ANCHORAGE, Alaska (KTUU) — After a record 28 days without organization in the Alaska House, a leader of the House Republican caucus says they may have the 21 votes needed to form a majority caucus after all.
Following a House floor session that lasted less than a minute amid speculation that a vote would take place to elect a permanent house speaker, Rep. Dave Talerico, R-Healy, indicated during an informal press gaggle that Rep. Gary Knopp, R-Kenai, would re-join House Republicans to break the stalemate in the House.
"I hope that's what happens, you know? Because I'm anxious to get it wrapped up and get started with work," Talerico said in response to a question about Knopp joining a Republican majority.
But he wouldn't go so far as to say that he was certain he'd be elected speaker when the House meets next on Tuesday.
"I would hope myself or someone gets elected speaker," Talerico said. "We really need to get something wrapped up and get under way."
Knopp has confirmed to other media outlets that he will be the 21st member of a Republican-led caucus.
KTUU requested a comment from Knopp, but did not hear back from him prior to publishing.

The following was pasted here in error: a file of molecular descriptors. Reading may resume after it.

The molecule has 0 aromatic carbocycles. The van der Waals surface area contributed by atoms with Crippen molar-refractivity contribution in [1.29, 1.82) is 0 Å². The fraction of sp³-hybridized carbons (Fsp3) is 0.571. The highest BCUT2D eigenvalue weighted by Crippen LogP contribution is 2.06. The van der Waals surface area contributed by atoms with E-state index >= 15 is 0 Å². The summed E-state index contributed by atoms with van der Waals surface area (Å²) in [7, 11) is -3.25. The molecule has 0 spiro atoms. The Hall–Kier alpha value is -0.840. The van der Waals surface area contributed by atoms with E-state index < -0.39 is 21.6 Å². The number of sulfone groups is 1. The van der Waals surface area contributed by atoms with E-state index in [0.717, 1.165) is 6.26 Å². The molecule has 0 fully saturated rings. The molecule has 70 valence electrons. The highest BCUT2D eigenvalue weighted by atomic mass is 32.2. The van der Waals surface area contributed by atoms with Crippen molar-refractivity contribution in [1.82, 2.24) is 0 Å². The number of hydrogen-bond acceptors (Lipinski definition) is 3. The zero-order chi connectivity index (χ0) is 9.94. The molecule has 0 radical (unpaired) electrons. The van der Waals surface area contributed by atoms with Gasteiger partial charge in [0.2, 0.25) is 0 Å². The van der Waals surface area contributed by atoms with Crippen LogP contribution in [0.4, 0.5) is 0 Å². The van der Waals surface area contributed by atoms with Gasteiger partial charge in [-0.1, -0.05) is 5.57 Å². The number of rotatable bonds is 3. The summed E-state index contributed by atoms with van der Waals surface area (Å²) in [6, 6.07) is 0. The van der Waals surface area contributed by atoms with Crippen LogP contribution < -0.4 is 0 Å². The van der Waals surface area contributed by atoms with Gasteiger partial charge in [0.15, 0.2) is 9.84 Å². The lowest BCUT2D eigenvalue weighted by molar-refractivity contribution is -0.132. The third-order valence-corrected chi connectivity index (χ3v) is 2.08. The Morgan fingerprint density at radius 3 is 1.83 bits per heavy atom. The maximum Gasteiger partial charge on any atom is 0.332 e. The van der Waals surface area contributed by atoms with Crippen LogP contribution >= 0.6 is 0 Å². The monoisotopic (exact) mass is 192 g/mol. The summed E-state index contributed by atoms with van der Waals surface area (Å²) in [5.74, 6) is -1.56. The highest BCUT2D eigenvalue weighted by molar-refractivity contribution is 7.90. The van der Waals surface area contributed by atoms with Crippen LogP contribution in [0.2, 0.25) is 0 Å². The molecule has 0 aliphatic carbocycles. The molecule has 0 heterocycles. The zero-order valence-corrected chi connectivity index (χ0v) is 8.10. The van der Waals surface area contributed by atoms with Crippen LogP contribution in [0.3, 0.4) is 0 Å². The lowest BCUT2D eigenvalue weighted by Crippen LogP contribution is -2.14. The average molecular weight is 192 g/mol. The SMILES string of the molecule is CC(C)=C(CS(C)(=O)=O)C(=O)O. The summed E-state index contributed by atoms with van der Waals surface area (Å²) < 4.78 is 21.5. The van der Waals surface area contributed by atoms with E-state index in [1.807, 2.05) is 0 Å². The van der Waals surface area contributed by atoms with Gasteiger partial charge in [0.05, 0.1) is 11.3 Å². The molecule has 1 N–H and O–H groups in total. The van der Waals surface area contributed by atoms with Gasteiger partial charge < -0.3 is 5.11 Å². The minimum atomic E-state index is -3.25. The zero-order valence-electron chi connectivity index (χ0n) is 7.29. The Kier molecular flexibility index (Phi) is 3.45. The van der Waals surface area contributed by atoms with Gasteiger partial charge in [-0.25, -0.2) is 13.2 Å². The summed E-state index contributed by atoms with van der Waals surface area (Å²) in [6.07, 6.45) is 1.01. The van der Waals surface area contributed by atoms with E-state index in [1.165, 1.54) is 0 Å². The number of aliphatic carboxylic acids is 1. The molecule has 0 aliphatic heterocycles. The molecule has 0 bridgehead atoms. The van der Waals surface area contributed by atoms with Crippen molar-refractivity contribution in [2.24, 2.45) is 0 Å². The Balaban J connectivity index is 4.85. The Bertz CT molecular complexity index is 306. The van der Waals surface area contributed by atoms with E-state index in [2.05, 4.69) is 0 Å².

A House Republican staff member told Channel 2 that negotiations were underway as of 8:10 p.m. Monday.
There have been several false starts and attempts to organize a bi-partisan coalition, spurred in part by the departure of Knopp, who left the Republican House caucus in early December, voicing concerns about forming a 21-member majority in which any one member could wield disproportionate influence over the caucus.
"A simple majority on either side has a very slim probability of success. There is no good reason not to work today as a unified house to get our work done," Knopp wrote in an email at the time, saying he hoped his decision would help force a consensus.
Later in December, Republican House members signaled that negotiations to form a majority were making progress, hinting that a majority may be formed in the first week of January.
But when the 31st Legislature gaveled in on Jan. 15, no majority had yet been formed, leaving staffers in a state of uncertainty with funding for payroll set to expire on the first day of the session.
House members ultimately authorized continued pay for employees of the Legislature on the third day of the session.
The same day, House members voted to elect Rep. Neal Foster, D-Nome, as Speaker Pro Tempore by a vote of 35-4, following a failed nomination for Rep. Mark Neuman, R-Big Lake, to serve in the interim position.
Last week, a vote to elect Talerico failed by a 20-20 vote.
Rep. Bryce Edgmon, D-Dillingham, was also nominated, but declined to be considered. Edgmon served as House Speaker of a bi-partisan coalition for the previous two sessions of the 30th Legislature.